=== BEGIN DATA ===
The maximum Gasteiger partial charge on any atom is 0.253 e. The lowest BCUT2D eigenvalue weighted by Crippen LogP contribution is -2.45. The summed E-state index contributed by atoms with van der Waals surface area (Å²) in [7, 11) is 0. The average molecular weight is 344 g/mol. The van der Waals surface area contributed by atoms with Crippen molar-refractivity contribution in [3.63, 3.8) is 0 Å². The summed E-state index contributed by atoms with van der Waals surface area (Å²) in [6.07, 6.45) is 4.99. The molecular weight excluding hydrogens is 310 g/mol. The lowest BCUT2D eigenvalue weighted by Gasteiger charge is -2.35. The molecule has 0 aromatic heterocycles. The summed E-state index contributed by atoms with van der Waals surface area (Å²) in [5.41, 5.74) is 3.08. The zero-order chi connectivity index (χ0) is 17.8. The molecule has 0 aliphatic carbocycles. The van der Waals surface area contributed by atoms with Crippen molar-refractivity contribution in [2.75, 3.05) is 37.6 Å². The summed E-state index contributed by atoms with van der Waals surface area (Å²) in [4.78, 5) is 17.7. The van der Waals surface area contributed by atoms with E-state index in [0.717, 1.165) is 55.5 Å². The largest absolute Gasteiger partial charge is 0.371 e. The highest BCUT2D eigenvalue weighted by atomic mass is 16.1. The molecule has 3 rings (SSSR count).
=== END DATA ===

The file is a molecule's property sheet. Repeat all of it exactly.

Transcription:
The maximum Gasteiger partial charge on any atom is 0.253 e. The lowest BCUT2D eigenvalue weighted by Crippen LogP contribution is -2.45. The summed E-state index contributed by atoms with van der Waals surface area (Å²) in [7, 11) is 0. The average molecular weight is 344 g/mol. The van der Waals surface area contributed by atoms with Crippen molar-refractivity contribution in [3.63, 3.8) is 0 Å². The summed E-state index contributed by atoms with van der Waals surface area (Å²) in [6.07, 6.45) is 4.99. The molecular weight excluding hydrogens is 310 g/mol. The lowest BCUT2D eigenvalue weighted by Gasteiger charge is -2.35. The molecule has 0 aromatic heterocycles. The summed E-state index contributed by atoms with van der Waals surface area (Å²) in [5.41, 5.74) is 3.08. The zero-order chi connectivity index (χ0) is 17.8. The molecule has 0 aliphatic carbocycles. The van der Waals surface area contributed by atoms with Crippen molar-refractivity contribution in [2.75, 3.05) is 37.6 Å². The summed E-state index contributed by atoms with van der Waals surface area (Å²) in [4.78, 5) is 17.7. The van der Waals surface area contributed by atoms with E-state index in [0.717, 1.165) is 55.5 Å². The largest absolute Gasteiger partial charge is 0.371 e. The highest BCUT2D eigenvalue weighted by atomic mass is 16.1. The molecule has 3 rings (SSSR count).